The decoration of the first ancient civilizations was often schematic. Geometric shapes, flora, fauna and people are represented in a very simple way. The same pattern is often repeated in a frieze. Symbols appear. Middle Eastern craftsmen at first, and later Celts would use arrows, spirals, Greek borders, trisceles, S-curls, swastikas, interlacing, ovals, etc. on a variety of media.
Then, gradually, artists developed a whole repertoire, rich in figurative images: Eastern, Egyptian and Greek gods… heroes in action (sagas of Gilgamesh, Ulysses, Heracles), sovereigns depicted alone or surrounded by people close to them (aristocrats, priests, soldiers, servants, workers), shown going about their everyday duties and tasks.
Representations of military campaigns, on which the great Babylonian, Persian and Macedonian empires were built, are legion. Honouring the victorious side, they decorate the walls of large buildings.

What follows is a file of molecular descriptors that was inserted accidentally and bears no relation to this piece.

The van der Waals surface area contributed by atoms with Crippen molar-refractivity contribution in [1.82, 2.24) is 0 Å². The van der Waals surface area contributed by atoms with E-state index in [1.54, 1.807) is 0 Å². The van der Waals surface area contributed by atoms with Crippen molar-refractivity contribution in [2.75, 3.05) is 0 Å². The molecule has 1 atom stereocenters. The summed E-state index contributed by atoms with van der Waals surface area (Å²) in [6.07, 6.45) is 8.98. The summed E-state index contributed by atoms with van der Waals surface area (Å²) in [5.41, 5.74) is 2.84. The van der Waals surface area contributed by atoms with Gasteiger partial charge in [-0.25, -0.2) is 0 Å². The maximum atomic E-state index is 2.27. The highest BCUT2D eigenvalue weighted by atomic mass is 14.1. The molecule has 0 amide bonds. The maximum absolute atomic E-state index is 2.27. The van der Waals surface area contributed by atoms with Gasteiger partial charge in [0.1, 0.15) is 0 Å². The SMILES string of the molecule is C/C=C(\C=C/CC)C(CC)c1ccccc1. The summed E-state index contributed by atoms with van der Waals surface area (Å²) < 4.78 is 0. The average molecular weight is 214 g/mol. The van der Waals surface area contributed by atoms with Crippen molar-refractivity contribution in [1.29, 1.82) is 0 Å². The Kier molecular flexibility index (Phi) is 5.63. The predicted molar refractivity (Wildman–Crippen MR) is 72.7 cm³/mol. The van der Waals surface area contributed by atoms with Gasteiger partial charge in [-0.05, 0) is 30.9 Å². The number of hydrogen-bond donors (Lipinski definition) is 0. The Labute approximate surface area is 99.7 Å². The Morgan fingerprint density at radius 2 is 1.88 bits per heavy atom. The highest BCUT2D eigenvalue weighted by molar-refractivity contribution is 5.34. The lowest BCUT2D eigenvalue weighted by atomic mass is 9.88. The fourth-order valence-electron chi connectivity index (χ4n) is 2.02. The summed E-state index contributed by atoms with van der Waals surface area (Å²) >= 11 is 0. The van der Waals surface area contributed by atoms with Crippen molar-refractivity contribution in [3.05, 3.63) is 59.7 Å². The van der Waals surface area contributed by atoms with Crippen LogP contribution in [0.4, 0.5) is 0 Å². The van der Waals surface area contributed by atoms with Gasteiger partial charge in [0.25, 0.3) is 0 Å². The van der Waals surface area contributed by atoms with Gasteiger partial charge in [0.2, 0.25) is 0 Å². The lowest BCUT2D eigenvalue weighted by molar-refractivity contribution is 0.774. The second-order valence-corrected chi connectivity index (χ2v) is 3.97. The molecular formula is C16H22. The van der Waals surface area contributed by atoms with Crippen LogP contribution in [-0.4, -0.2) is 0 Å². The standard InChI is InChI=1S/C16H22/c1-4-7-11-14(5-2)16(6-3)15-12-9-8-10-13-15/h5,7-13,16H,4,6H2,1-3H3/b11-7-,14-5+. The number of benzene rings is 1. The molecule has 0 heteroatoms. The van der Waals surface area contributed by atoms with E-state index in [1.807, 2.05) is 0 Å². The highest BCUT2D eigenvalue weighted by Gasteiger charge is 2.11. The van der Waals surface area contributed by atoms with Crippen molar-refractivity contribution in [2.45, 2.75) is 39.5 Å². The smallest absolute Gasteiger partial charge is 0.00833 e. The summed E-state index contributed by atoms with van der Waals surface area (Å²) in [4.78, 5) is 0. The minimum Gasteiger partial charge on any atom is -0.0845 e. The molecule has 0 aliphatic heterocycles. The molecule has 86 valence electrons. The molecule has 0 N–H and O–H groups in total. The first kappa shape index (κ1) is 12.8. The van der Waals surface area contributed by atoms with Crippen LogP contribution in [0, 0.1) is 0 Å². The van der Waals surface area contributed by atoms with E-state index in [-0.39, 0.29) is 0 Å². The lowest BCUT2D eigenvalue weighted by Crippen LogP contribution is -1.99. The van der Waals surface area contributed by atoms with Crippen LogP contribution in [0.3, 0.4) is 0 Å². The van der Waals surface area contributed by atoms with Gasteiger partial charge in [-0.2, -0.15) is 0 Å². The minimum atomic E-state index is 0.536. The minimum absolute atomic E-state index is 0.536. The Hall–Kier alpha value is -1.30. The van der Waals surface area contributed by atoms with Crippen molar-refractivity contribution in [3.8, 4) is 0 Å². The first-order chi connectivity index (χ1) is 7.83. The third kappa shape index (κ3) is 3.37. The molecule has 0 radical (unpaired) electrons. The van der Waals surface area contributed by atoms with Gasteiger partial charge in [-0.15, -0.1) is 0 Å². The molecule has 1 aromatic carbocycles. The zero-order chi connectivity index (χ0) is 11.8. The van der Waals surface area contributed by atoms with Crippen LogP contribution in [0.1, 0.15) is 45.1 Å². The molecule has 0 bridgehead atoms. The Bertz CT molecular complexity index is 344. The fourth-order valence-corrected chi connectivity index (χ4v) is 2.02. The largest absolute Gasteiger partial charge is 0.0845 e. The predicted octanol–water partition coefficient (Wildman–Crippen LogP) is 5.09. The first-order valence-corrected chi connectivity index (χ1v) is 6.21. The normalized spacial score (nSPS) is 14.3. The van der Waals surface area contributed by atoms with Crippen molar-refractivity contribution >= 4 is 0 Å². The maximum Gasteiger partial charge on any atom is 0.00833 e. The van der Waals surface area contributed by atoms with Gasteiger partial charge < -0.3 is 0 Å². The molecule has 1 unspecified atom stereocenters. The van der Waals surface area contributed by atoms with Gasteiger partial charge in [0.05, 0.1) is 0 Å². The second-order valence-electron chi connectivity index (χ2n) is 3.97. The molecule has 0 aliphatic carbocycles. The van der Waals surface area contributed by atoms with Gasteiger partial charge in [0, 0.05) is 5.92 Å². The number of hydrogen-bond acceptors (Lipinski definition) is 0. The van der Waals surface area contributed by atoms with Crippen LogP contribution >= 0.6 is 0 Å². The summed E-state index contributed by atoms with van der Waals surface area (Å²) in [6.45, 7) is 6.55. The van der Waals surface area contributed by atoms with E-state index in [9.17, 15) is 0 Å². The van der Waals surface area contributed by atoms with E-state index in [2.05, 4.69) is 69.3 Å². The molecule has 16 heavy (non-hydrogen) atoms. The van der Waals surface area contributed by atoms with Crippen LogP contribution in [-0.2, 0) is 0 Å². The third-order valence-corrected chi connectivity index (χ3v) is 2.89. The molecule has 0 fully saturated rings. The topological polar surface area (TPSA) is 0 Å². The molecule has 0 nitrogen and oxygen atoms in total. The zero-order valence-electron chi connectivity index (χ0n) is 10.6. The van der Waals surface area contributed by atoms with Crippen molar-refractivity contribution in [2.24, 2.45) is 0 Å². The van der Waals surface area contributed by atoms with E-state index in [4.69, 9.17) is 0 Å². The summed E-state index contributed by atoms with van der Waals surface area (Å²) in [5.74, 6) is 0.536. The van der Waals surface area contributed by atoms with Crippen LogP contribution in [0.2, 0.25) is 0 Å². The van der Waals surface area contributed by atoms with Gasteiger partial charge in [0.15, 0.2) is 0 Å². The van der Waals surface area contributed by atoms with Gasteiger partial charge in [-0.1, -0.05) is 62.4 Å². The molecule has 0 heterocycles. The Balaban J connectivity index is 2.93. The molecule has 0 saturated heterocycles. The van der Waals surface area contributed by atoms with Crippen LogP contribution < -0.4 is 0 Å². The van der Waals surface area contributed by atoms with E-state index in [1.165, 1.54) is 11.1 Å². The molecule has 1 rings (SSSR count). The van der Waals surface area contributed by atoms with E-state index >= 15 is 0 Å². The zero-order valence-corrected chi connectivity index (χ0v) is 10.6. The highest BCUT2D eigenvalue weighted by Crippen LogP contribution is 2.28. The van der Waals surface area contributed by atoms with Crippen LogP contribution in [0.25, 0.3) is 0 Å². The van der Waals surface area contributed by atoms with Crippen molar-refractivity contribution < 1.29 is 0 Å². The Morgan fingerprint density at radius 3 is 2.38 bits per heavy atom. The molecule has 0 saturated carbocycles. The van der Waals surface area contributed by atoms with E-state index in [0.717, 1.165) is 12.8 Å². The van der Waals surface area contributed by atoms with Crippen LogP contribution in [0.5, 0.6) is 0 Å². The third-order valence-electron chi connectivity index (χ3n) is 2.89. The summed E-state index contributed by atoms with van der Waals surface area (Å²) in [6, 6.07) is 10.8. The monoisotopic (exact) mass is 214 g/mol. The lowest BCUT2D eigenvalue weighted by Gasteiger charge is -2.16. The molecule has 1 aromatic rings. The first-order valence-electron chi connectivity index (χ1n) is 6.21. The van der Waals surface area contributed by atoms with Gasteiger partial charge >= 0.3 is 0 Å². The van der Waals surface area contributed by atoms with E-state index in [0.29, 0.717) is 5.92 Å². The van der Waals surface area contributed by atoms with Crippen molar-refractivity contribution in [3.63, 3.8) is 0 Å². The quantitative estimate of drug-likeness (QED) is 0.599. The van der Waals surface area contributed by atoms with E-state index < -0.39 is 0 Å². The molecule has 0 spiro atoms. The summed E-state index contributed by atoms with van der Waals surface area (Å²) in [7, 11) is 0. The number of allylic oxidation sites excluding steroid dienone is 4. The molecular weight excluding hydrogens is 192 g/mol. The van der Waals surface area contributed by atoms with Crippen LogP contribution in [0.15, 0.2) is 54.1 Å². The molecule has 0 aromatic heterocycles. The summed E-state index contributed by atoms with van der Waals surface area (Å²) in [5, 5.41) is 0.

Other favourite subjects : animals, in part inspired by those from the real world like goats, ibexes, lions, boars and horses, and in part by those from the imaginary or mythical world, such as the sphinx, the griffon, the winged bull, and in China the taotie or the dragon.
With the birth of philosophy, in Greece, in the 5th century BC, Man would become increasingly less important in relation to the gods. Portraits of famous people (politicians, philosophers, etc) began to appear. In China, in around the same time, Confucius would also place Man at the centre of his preoccupations. His teachings would leave an enduring mark on Chinese civilization and art.